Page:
How To Install An HVAC Supplies Box:
The rectangle component represents the air filters, while the circular part represents the metal start collar (which will be added later).
I used a type of Styrofoam. This type is commonly known as blue foam board.
To make a seamless transition, always use thin foam. To construct it, I used gorilla glue, which foams up and fills and sands easily.
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To fill up all of the irregularities and create smooth shapes for the airflow, I utilized drywall mud. The less energy needed, the easier the air moves.
Always protect the resin in the fiberglass process by latex paint. Without a barrier, the resin will soon disintegrate the Styrofoam plug.
A minor pinhole in the barrier will cause a huge space in the foam plug. Eventually, it causes hours of work to be lost. To ensure that each coat covers the preceding one, stagger paint coats with contrasting colors.
I didn’t go into how to fiberglass the plug because it is a separate topic. After that, chip away all the foam. Then clean it off with acetone after you have set the fiberglass. Most importantly, sand the entire interior, as airflow is smoother on a flat surface. Lastly, install an 18″ metal start collar along with a few thicknesses of fiberglass to keep it secure.
To achieve a smooth surface on the inside, use high-quality automotive paint.
You can skip this step if you are going to insulate the outer fiberglass. Therefore, I didn’t spend much time on it.
To make a snug fit, you need to adjust the ceiling joists.
We did a lot of research on the internet and discovered that having enough return air filter area is a typical concern in most residential HVAC setups. Moreover, we wanted to make certain that our setup would not be harmed as a result. Additionally, we ran the numbers and discovered that we needed a 3.5-tonne packaging unit. Moreover, contact Air Duct Cleaning Duluth GA. They provide the best services in the town.
- I designed two 20 × 20 return filters, totaling 800 square feet of filter area (700 sq in is the recommended). My attic space is very cramped because of the 3-12 pitch of my roof. Moreover, the supply ducting filled it entirely, leaving little room for the return ducting. Making a custom return duct, boot, and filter holder was the best solution.
- Starting with a foundation and a 19″ circle to symbolize the “in” and “out” of the duct, I constructed a foam mock-up of the inside of the duct. I used non–beaded blue foam.
- You need to place these first two pieces of foam in position in the attic area. After that, link them after the air handler. In my case, I have mounted an air handler on the roof with the plenum in place. Then I went back to the shop and filled in the perimeter with foam.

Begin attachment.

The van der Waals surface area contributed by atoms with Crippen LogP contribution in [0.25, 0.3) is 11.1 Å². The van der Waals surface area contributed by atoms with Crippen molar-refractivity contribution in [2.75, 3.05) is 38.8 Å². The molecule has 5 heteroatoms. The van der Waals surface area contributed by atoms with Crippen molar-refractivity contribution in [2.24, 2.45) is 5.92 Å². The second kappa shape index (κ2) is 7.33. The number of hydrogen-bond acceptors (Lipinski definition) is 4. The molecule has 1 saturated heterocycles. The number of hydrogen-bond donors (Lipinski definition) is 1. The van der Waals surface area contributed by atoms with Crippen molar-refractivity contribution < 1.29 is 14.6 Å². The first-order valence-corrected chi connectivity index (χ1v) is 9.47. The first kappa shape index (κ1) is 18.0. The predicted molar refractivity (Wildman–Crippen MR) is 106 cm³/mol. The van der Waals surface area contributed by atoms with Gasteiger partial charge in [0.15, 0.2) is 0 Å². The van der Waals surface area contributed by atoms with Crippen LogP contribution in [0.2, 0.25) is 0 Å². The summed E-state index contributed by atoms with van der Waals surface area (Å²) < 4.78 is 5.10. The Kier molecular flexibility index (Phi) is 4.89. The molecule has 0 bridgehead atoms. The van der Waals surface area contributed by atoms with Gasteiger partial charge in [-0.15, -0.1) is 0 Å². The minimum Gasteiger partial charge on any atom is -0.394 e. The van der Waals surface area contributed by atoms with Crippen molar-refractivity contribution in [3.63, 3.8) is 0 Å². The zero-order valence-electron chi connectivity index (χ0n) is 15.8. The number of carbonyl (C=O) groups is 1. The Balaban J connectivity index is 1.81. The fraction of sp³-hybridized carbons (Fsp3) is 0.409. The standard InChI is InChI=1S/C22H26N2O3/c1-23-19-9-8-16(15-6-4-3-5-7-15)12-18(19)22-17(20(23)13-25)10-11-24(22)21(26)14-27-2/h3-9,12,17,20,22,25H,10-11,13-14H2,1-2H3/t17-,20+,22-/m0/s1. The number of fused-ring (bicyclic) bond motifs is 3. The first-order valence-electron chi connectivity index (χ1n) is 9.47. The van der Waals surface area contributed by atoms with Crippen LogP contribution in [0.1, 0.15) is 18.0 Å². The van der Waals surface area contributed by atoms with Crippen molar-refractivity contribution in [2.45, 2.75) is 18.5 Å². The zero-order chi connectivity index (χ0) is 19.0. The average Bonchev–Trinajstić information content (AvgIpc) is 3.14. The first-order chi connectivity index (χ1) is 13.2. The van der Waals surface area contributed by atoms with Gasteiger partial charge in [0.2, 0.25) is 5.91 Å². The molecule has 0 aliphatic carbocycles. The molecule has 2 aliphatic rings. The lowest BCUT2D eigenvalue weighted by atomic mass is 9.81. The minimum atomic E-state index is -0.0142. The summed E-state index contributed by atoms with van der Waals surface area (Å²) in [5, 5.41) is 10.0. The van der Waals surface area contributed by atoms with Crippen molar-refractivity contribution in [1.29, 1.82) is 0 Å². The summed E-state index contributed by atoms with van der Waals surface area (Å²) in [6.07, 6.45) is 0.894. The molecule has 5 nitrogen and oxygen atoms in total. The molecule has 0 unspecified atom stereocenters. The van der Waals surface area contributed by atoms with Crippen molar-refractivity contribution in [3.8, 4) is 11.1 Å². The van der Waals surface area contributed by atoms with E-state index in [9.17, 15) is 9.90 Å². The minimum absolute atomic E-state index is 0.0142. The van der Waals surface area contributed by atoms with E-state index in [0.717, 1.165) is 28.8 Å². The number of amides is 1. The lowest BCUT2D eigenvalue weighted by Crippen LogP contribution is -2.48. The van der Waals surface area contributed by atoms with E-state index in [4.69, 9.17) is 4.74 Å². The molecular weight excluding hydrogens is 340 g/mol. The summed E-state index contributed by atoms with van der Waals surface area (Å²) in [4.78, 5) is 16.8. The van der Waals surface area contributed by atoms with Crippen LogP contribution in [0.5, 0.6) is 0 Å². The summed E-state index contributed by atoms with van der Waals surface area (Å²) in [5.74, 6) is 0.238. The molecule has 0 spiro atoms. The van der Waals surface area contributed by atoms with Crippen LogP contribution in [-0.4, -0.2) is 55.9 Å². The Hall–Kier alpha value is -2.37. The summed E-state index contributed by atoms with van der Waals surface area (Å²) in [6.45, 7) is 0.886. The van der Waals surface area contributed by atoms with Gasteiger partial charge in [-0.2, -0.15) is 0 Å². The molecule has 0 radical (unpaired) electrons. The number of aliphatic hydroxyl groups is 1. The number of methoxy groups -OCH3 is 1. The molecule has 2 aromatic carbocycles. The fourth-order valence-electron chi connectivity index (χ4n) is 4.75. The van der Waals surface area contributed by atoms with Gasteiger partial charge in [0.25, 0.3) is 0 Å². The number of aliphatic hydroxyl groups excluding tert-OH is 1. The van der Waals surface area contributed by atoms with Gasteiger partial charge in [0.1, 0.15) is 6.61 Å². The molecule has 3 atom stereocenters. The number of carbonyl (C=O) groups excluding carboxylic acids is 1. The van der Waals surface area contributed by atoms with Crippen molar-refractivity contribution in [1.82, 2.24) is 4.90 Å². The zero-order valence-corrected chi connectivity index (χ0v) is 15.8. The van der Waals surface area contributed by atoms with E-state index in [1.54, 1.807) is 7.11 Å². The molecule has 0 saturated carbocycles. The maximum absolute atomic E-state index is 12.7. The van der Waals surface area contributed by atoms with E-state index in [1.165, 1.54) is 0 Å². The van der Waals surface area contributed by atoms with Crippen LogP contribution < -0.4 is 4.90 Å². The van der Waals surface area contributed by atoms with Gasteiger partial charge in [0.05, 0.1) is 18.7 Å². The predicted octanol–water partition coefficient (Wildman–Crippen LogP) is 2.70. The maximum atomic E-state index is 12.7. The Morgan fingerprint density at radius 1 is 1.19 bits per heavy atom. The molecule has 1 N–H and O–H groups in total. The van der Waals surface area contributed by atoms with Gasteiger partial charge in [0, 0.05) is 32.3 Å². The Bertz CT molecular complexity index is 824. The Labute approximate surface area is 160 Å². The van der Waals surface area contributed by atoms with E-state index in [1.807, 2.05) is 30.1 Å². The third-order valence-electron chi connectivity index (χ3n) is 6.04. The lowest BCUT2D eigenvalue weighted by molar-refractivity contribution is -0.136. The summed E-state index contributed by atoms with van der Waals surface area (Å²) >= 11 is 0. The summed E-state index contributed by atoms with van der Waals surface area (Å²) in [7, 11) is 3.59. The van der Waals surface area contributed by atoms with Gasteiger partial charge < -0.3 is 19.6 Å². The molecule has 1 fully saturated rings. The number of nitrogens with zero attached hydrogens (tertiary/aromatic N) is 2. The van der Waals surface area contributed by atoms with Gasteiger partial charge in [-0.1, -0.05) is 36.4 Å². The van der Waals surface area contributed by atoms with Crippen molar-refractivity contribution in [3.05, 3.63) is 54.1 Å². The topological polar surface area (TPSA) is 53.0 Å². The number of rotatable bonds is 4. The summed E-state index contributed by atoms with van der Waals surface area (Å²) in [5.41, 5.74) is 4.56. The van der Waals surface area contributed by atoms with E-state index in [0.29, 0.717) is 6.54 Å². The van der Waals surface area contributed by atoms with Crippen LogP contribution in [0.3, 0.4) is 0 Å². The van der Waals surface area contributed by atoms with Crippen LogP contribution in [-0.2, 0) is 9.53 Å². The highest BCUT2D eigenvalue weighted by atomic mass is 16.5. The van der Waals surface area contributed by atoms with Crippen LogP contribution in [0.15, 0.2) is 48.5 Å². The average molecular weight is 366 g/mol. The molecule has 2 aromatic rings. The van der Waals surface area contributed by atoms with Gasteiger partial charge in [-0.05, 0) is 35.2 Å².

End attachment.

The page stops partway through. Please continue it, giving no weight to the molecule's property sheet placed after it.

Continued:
- After that, I used drywall mud to fill up the surface flaws. Moving further, I applied two coats of latex paint to protect it against the vinyl ester resin used in the fiberglass process.
- When I was building it, I used fiberglass mat cloth. I used Six inches thick cloth weighing about 25 pounds and 2 liters of vinyl ester resin. I scraped the foam out and painted the inside to provide a flat surface for airflow when the resin cured.
You may believe that because the goal of a return duct is to pull air back into the system, it should be situated directly across from the supply vents. This is partially true and partially false. Yes, this is an effective configuration, but it does not have to be done in this manner.
Mounting a return duct in each room with a supply vent is certainly possible, but it isn’t always the ideal option. In fact, it’s best to avoid putting return ducts in bathrooms or kitchens when installing them. The heating and air system would simply circulate cooking scents and moisture throughout the system as a result of this. This would be a tragedy waiting to happen, as well as a source of foul odors.
Whenever it applies to two-story homes, things can get a little more complicated, but the basic guideline is to put the return as close to the thermostat as feasible. The thermostat will be capable of monitoring and recording the temperature that is being transported back through the system if you follow this basic rule. Furthermore, the thermostat is typically put in a central location.
By centralizing the thermostat and return duct, you’ll be able to collect data on circulation and temperature from all areas of the house. Unfortunately, this may not be the best option for many types of homes. In these instances, installing returns in every room of the house excluding the bathrooms and kitchen may be absolutely necessary.
In conclusion, we can say that installing an HVAC supplies box is an easy process. One can easily install supplies box at home.